Changes in Blood Lead Levels Associated with Use of Chloramines in Water Treatment Systems

By Miranda, Marie Lynn; Kim, Dohyeong et al. | Environmental Health Perspectives, February 2007 | Go to article overview

Changes in Blood Lead Levels Associated with Use of Chloramines in Water Treatment Systems


Miranda, Marie Lynn, Kim, Dohyeong, Hull, Andrew P., Paul, Christopher J., Overstreet Galeano, M. Alicia, Environmental Health Perspectives


BACKGROUND: More municipal water treatment plants are using chloramines as a disinfectant in order to reduce carcinogenic by-products. In some instances, this has coincided with an increase in lead levels in drinking water in those systems. Lead in drinking water can be a significant health risk.

OBJECTIVES: We sought to test the potential effect of switching to chloramines for disinfection in water treatment systems on childhood blood lead levels using data from Wayne County, located in the central Coastal Plain of North Carolina.

METHODS: We constructed a unified geographic information system (GIS) that links blood lead screening data with age of housing, drinking water source, and census data for 7,270 records. The data were analyzed using both exploratory methods and more formal multivariate techniques.

RESULTS: The analysis indicates that the change to chloramine disinfection may lead to an increase in blood lead levels, the impact of which is progressively mitigated in newer housing.

CONCLUSIONS: Introducing chloramines to reduce carcinogenic by-products may increase exposure to lead in drinking water. Our research provides guidance on adjustments in the local childhood lead poisoning prevention program that should accompany changes in water treatment. As similar research is conducted in other areas, and the underlying environmental chemistry is clarified, water treatment strategies can be optimized across the multiple objectives that municipalities face in providing high quality drinking water to local residents.

KEY WORDS: blood lead levels, chloramines, GIS, lead risk, water quality. Environ Health Perspect 115:221-225 (2007). doi:10.1289/ehp.9432 available via http://dx.doi.org/ [Online 7 November 2006]

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Exposure to lead has long been recognized as hazardous to human health (Pueschel et al. 1996). Until the 1970s, concerns about lead poisoning primarily focused on acute exposures resulting in convulsions, paralysis, anemia, and gastrointestinal problems (International Program on Chemical Safety 1995). There is now recognition of significant asymptomatic health effects at levels much lower than those previously considered safe, particularly for children (Bellinger 1995; Canfield et al. 2003a, 2003b; Gardella 2001; Huseman et al. 1992; Lanphear et al. 2000; Needleman and Gatsonis 1990; Needleman et al. 1990, 1996; Schwartz 1994; Schwartz et al. 1986).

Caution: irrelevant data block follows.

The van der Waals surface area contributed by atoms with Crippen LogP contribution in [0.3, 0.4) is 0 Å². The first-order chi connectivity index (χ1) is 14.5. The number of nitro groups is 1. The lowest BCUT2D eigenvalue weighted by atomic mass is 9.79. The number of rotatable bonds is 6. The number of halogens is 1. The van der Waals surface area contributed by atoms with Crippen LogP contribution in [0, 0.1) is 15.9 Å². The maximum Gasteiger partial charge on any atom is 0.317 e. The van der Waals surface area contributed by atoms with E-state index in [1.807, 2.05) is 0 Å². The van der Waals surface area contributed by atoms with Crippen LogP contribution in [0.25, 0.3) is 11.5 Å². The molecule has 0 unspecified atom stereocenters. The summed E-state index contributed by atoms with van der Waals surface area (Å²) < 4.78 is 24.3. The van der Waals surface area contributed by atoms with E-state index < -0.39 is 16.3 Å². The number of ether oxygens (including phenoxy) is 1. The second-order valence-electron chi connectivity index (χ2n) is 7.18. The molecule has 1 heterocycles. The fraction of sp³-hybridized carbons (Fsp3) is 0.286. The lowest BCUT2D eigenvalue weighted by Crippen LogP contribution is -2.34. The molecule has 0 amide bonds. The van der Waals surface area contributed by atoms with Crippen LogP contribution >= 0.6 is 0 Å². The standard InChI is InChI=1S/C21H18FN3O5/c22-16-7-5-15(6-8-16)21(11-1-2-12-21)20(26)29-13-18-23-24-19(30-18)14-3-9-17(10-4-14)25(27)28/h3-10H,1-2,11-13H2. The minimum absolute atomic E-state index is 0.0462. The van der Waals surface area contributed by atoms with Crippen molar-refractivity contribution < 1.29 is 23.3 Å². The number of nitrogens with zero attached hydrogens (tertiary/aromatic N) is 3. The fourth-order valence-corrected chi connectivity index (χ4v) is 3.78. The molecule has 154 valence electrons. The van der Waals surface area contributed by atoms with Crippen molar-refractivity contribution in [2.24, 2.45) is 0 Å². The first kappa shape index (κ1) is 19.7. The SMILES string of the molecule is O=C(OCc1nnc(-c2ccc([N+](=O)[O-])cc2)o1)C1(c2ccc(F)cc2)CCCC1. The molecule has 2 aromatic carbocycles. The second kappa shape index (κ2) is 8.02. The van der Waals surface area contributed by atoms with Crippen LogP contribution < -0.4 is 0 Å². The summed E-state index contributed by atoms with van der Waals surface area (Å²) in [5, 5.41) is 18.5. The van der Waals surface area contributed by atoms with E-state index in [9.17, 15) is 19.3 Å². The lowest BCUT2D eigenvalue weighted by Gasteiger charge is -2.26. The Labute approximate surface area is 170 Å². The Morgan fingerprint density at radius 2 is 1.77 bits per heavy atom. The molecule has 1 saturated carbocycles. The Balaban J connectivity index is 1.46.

Environmental lead exposure occurs through ingestion or inhalation of lead particles (Davidson and Rabinowitz 1991). Most childhood lead uptake in the United States results from exposure to deteriorating lead paint in household dust and soil and to lead in soil from historic deposition from mobile sources (Davidson and Rabinowitz 1991; Mielke and Reagan 1998), although drinking water can be a source of chronic exposure (Maas et al. 2005a; Raab et al. 1987; Sherlock et al. 1984; Thomas et al. 1979). Although drinking water is not the primary route of exposure for most children, the U.S. Environmental Protection Agency (EPA 1994) has estimated that 14-20% of total childhood lead exposure in the United States is from drinking water (U.S. EPA 1994).

In 1991, the U.S. EPA (1991) set a maximum contaminant level goal for lead in drinking water of zero and an action level of 15 ppb. Although water supplies themselves can be contaminated with lead, most lead in drinking water comes from residential plumbing (Davidson and Rabinowitz 1991). Lead piping was uncommon after the 1930s, but lead soldering was common and legal until 1986, and some plumbing fixtures today still contain lead (Maas and Patch 2004; Safe Drinking Water Act Amendments of 1986; Troesken and Beeson 2003). Lead is soluble in water, and this solubility is markedly increased by high water softness and acidity (Davidson and Rabinowitz 1991; Gaines 1913; Raab et al. 1993).

Drinking water preparation can differ significantly across water systems, depending on the type and quality of source water, and is intended to protect the public from microbial pathogens, prevent dental caries, reduce harmful disinfection by-products, and reduce metal contamination from pipes (U. …

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Changes in Blood Lead Levels Associated with Use of Chloramines in Water Treatment Systems
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